By - November 30, 2012 - 8 Comments

Why I’m Thankful for Dungeons and Dragons: Camaraderie

All this month we’ve been asking our Dungeonmastering.com contributors what D&D means to them, whether its delving into their Geek past, looking at how the game currently manifests itself in their lives, or wondering what the future with it holds.  Here is the last piece in this series, from Matt W., aka Darkwarren:

There are more reasons than could fit on a d100 I’m but I’ll try to pick one.

Humans love to play. In fact, many claim that we need to play. We learn and grow (physically, intellectually, socially, emotionally, etc.) through playing games and sports. As an educator and parent I see this first hand. So it does not surprise me that D&D and such roleplaying offers us many things for us to be thankful.  But personally, I am thankful for the camaraderie. This past October it has been twelve years since I sent an e-mail out to some stranger named Roberto. I had graduated college, moved back to my hometown, and the third edition of Dungeons and Dragons had come out.

Putting things in context: I started with the Red Box edition with my older brother and his friends, stuck through AD&D and AD&D 2nd edition, but as I entered high school and college I did not have many friends who were interested in playing around a table so my gaming became a lone enterprise at the PC. Pool of Radiance, Eye of the Beholder, Baldur’s Gate, Icewind Dale, all those great D&D computer games of the nineties were how I played D&D. There was problem solving, leveling, even some custom character crafting, but no real roleplaying. I did not notice it at the time, but it was lacking something else: other human beings.

Third edition was coming out. I read about it online. I graduated, moved home, and bought the Player’s Handbook. I found a post on a local gaming store website. I e-mailed this Roberto guy and we met one night in that same store with a few other strangers. I rolled-up a thief named Timault Azal-Darkwarren and he and some of his friends started exploring the Sunless Citadel.

Of the six strangers who met that particular night only three of us stay in contact with each other. Roberto and I still play relatively weekly and while some guys have come and gone, our current group includes seven who meet weekly at my house. Our gaming careers coincided with 3.0, 3.5, and Pathfinder as we tried more than a few Adventure Paths: Shackled City, Age of Worms, and Savage Tide, all of which were stopped mid-campaign for a variety of reasons. We finally completed our first Adventure Path, Curse of the Crimson Throne, almost two years ago. And we’re currently working our way through Kingmaker with our party of all Dwarves.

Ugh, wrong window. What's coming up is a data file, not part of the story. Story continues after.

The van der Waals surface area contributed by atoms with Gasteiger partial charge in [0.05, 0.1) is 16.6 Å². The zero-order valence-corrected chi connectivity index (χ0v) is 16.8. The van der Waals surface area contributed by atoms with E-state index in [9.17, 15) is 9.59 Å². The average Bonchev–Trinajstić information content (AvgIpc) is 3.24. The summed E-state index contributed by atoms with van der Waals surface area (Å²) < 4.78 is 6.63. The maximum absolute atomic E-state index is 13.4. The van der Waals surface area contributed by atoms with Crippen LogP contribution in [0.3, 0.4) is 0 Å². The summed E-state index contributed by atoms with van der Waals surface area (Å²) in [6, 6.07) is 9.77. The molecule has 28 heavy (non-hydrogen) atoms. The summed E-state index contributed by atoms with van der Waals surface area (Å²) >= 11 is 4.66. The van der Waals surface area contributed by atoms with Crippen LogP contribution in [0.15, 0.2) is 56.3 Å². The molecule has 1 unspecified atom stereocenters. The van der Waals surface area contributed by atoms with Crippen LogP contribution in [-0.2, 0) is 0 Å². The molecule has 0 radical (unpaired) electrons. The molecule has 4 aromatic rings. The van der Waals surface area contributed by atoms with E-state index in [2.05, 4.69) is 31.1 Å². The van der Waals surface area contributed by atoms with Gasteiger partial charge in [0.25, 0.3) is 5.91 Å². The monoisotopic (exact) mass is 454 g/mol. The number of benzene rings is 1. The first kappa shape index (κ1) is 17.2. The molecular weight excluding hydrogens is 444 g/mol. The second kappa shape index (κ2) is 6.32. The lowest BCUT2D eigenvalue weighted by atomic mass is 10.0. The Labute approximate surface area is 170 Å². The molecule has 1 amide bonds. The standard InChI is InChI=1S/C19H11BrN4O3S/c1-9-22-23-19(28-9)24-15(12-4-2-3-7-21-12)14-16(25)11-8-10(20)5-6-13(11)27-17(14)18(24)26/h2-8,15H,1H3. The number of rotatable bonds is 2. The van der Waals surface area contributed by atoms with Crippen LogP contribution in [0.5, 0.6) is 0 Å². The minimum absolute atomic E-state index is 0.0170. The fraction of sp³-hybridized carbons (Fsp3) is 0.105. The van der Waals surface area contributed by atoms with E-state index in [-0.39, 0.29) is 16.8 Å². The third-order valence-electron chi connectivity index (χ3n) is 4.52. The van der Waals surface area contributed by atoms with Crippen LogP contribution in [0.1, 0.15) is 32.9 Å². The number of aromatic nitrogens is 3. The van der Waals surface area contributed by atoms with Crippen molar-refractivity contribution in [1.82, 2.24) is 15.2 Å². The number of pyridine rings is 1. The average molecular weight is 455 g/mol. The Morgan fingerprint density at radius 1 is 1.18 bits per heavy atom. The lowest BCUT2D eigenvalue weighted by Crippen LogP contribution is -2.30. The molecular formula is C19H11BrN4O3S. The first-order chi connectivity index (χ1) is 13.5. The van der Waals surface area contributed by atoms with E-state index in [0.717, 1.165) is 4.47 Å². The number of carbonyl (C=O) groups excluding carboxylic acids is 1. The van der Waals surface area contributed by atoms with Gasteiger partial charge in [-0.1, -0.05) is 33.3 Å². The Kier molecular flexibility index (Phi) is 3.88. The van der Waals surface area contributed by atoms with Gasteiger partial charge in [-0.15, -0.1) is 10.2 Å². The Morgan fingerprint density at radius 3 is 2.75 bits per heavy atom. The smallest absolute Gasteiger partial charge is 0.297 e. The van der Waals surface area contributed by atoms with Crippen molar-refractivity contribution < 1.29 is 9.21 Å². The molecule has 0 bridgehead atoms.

We’ve also tried to branch-out in those twelve years as with Battlelords of the Twenty-Third Century, The Dead, and a myriad of board games on our Plan B nights when we all can’t meet for D&D. We’ve shared thousands of personal stories, books and movies.  And we begin every session with a home-cooked meal.

But the best part of our group, what I am most thankful for, is that we have shared our lives with each other. We have seen girlfriends become wives, we have celebrated the births of children, and we have all shared the pain of loss. I find that level of camaraderie is rare nowadays. These people have become uncles to my three sons. They are collectively known in my house as “The Guys.” My sons await every Thursday night with anticipation and anxiously ask, “Are ‘The Guys’ coming tonight?” This Thanksgiving, when we took a break from gaming to spend time with our families, all of us were thankful for the friendships forged these past twelve years.